I would tell you that he has learned his letters and before long, he will be reading.
I would tell you that he loves to dance and brings laughter and love into any room.
I would tell you that he is ticklish behind the knees and he asks to sing jingle bells every night before bed no matter the season.
I would tell you that he wants to be a police man when he grows up and that he could live off of peanut butter and bananas.
I would tell you that he conquered his fear of water and his favorite place to be is the lake.
I would tell you that his best friend is our dog and that he gets overly excited about drinking Gatorade.
I would tell you that he loves his baby foster brother in a deep and powerful way and he goes out of his way to help others.
I would tell you that he loves to color pictures and play board games.
I would tell you that he loves to snuggle and with mommy and daddy and he prays openly every night.
I would tell you that he is affectionate, kind, sweet, and caring.
I would tell you that he has come so far in one short year of being in our family.
I would tell you that is loved not only with your whole heart, but with mine as well.
I would tell you how incredibly grateful I am to be his mommy and how unbelievably humbled I am to receive the gift of your son, but also a capacity to love beyond anything I knew existed.
There are no words for the gratitude I have for you, it sounds shallow to me even as I write.
My thankfulness is a living, breathing, moving work of the Holy Spirit.
I desperately want you to know that he is safe.
He is healthy.
He is happy.
I know it is not the life you hoped for of imagined for him. This I know.
But I promise you I am doing the very best I can to be the best mommy for him.
I am doing everything I can to provide him the best opportunities for success and happiness.
But most importantly, I am doing everything I can to pour God’s love into his heart.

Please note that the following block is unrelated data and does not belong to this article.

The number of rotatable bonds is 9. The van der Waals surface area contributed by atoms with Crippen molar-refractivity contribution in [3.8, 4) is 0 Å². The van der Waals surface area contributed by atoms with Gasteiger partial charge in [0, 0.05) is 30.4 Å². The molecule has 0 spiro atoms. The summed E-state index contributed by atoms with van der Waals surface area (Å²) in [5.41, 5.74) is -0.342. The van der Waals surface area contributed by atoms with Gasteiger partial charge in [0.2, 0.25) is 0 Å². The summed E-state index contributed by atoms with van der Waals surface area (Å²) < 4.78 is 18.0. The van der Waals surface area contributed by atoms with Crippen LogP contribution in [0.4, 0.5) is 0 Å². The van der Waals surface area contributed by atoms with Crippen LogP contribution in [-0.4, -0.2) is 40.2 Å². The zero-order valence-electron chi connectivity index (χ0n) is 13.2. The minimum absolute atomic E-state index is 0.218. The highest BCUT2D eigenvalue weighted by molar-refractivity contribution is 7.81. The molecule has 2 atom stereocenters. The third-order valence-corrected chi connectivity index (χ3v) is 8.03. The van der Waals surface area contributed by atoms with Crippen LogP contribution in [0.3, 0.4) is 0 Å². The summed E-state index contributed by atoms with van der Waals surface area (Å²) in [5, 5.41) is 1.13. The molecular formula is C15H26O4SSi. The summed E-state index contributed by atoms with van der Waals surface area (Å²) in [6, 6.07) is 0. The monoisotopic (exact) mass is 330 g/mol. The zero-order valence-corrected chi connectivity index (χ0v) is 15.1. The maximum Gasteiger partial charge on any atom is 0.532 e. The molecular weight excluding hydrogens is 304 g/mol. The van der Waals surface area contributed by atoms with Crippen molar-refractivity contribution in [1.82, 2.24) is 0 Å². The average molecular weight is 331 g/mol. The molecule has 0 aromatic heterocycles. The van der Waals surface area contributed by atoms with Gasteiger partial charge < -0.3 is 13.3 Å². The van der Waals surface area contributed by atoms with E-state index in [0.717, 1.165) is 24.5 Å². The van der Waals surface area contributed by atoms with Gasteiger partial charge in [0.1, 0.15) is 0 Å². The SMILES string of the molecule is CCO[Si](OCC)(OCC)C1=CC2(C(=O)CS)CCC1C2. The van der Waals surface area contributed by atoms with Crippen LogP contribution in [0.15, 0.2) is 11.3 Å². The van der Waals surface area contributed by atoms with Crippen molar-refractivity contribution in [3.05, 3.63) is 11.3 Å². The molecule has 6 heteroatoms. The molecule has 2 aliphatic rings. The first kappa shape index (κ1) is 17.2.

After all, my love for him is an overflow of God’s love for me.
My sister, I promise to honor your memory every chance I get.
Our son has asked about you. He has mentioned you. He remembers you.
And while the memories he has carried with him are not the best, I know there are happy ones too.
As he gets older I know he will ask more about you.
And when he does I will tell him what a courageous woman you are. I will tell him that you love him deeply.
One day, when our sweet boy is old enough, I hope to find you.
I hope to share a cup of coffee with you and enjoy the company of our son together.
But until then, know that I am praying for you.
My sister, I know there is not a day that goes by that you don’t think of him. Or a day that goes by that I don't think of you.
You and I will always be connected.
You are the mother that carried him and gave him life and I am the mother that has been blessed with the unimaginable gift of being called “mommy.”
My hatred towards you has turned to a deeper love for you than you will ever know.
And that is a miracle of Christ himself.
So this mother’s day when my family gathers together and shares laughter, love, and food—I’ll be thinking of you.
And as you wonder about your son this mother’s day, may you feel secure and at rest.
There is not a woman in this world I want to meet more than you.
But until the time is right, I hope God whispers in your ear that your son is safe, he is loved, and my family is immensely blessed because of you.
I pray this mother’s day that some of the grief and darkness that has certainly overwhelmed your life simply floats away and makes room for peace and grace to sink in.
You are forgiven.
You are loved.
You are cherished.
You are a daughter of the king.
You are not forgotten.
From the very bottom of my heart, Happy Mother’s Day to you, my sister and my son’s first mommy.
With all my love.